The theory of kamma, therefore, is the theory of cause and effect, of action and reaction. It is a natural universal law. If one performs good actions, he reaps good results; if he doesn’t do so, he doesn’t. This law has got nothing to do with the law of retribution i.e., with the law of reward and punishment. It is unfortunately this interpretation of the law that people think (and they are made to think by those who have vested interests) that their condition, pitiable or otherwise, is due to their past kammas. They tend to become fatalists and do not try to ameliorate their conditions. The theory of kamma according to the Buddha is the law of cause and effect. As the cause is, so is the effect. Just as sweet seeds produce sweet fruits and bitter seeds produce bitter fruits, so also our volitional actions are responsible for our moving in a good or bad direction. The Buddha says that one is free to work. One’s hands are not tied by his past actions. The results of his past unwholesome actions can be eliminated by his present wholesome actions. So, there is no fatalism here, but rather there is great freedom to choose to do wholesome actions.
So far, it is clear that wholesome and unwholesome actions produce respectively good and bad results in this life. One may be happy or unhappy depending upon his past kammas but they have nothing to do with his birth in a brahman or a śūdra caste. The caste system is not universal. The theory of kamma is universal since it applies to all people of the world and not only to the people of India (where unfortunately there is a caste system).
This aspect of the theory of kamma is easy to understand but what is difficult to understand is how these volitional kammas continue to manifest themselves in a life after death. The theory of kamma explains this.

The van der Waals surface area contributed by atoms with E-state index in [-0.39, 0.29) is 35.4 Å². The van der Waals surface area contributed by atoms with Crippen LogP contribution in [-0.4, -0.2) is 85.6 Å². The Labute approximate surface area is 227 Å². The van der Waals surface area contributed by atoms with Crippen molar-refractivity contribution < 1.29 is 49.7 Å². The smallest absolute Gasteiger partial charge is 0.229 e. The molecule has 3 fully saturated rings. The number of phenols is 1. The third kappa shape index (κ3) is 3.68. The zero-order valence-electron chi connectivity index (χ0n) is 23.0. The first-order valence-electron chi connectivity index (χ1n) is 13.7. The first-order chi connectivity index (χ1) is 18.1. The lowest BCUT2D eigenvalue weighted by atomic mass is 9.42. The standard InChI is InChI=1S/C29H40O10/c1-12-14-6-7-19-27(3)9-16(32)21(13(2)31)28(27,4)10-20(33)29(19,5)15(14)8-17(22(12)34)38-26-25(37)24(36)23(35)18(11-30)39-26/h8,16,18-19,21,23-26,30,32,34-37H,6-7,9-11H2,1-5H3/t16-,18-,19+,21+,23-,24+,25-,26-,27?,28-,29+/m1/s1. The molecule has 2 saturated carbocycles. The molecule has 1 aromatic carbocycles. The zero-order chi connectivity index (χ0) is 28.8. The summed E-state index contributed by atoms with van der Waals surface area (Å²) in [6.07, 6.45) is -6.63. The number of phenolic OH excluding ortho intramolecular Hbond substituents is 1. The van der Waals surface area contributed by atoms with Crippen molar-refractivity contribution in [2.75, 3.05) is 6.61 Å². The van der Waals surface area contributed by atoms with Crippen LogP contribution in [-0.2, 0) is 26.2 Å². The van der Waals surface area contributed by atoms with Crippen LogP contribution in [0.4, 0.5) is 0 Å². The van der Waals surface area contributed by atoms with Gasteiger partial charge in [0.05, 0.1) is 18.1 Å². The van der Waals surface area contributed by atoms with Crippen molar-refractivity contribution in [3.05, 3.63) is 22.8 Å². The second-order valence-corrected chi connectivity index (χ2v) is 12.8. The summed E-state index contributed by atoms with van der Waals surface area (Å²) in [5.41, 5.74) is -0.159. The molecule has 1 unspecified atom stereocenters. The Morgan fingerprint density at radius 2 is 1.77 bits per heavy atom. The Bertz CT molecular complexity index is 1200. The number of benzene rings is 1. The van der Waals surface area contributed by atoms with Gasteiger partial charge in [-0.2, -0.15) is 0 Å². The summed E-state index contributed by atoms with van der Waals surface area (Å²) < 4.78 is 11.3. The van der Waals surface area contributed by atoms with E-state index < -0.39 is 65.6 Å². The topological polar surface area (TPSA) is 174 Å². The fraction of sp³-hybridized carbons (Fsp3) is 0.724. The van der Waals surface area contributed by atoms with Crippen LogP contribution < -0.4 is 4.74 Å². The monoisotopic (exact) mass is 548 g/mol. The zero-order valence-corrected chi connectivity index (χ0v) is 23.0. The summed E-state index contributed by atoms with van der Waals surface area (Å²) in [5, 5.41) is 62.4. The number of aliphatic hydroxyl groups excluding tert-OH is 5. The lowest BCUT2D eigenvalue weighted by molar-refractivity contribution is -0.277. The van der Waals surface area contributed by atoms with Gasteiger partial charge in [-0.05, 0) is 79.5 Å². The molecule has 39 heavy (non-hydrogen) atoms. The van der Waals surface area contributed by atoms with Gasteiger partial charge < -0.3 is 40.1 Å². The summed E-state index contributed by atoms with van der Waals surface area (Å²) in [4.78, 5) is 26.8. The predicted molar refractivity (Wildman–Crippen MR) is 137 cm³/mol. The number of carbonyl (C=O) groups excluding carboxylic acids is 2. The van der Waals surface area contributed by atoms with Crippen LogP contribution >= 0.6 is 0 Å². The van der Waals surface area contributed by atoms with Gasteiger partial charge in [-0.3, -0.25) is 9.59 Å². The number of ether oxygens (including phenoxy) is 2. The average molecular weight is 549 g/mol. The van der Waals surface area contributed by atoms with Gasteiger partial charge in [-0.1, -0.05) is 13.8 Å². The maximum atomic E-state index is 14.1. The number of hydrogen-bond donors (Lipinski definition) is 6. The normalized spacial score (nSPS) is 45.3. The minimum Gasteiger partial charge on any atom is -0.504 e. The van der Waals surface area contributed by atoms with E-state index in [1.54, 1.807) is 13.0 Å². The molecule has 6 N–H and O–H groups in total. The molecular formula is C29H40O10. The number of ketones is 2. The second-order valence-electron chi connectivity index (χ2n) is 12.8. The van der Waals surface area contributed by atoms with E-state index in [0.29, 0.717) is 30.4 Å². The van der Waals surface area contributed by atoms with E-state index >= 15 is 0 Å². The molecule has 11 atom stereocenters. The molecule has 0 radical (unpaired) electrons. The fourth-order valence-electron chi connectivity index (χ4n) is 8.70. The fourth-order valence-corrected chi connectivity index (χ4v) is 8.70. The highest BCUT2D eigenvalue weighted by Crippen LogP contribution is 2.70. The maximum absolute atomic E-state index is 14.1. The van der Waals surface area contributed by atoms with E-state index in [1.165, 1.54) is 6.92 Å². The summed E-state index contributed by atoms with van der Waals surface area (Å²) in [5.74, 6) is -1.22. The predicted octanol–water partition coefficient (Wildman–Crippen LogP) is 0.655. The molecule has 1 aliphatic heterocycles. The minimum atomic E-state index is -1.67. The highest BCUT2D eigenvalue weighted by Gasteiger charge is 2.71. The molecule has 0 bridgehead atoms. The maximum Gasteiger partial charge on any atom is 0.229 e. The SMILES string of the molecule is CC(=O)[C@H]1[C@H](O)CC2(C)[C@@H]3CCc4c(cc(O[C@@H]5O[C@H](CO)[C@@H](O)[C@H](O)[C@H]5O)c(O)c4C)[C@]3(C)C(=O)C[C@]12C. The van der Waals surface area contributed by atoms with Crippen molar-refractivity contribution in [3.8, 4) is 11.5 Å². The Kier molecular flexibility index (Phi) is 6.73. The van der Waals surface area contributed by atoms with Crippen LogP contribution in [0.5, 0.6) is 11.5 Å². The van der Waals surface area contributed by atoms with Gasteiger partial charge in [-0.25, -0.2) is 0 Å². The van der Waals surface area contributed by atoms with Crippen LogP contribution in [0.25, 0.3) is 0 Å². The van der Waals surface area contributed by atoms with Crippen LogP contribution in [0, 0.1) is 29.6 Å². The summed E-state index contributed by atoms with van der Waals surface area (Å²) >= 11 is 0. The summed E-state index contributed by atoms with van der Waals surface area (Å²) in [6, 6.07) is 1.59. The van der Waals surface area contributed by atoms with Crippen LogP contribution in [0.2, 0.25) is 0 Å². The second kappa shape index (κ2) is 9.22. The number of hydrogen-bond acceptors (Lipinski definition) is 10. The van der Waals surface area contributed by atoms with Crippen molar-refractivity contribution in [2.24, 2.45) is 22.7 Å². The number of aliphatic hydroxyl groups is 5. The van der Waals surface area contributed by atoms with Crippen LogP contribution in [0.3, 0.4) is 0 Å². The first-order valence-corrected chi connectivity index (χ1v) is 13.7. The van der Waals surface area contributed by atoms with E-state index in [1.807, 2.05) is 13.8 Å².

We know that a being consists of five aggregates (khandhas), only one of which is physical (rūpa). The other four are mental (nāma). They are actually energies and can be extirpated when their source dries up. The Buddha says that death is that state when the physical body completely stops working. But do all these energies die out? What Buddhism says about them has been nicely described by Walpola Rahula. “Will, volition, desire, thirst to exist, to continue, to become more and more, is a tremendous force that moves whole lives, whole existences, that even moves the whole world.” (op.cit. p.33). This comes very close to ‘libido’ as psychologists have defined and ‘will’ as Schopenhaeur has shown in his famous book entitled The World as Will and Idea. Will Durant in his book The Story of Philosophy says, “Will indicates want and its grasp is very strong. Desire is infinite and fulfillment only limited.’ (op.cit. p.33) (p.312)
This force, which does not cease with the death of the body, continues on in different forms causing rebirth. But who is actually born is still a difficult question to grasp. Nagasena says, in his authoritative book Milindapañho, that it is neither the same nor another (Na ca so, na ca añño). How it is so can be understood only when one understands the process described by the Buddha. In the Poṭṭhapāda Sutta in the Dīgha Nikāya, it says one gets curd or yoghurt from milk and gets butter from yoghurt, but neither yoghurt can be called milk nor butter be called yoghurt. But one cannot get any of them without milk. In the same way, the force that survives the death of the body keeps on changing under the influence of other kammas and manifests itself in another form. The force continues to exist because of one’s desire or taṇhā. When taṇhā is rooted out, the force also like the body dies out. And one’s movement in the cycle of birth and death stops forever. This is called nirvāṇa.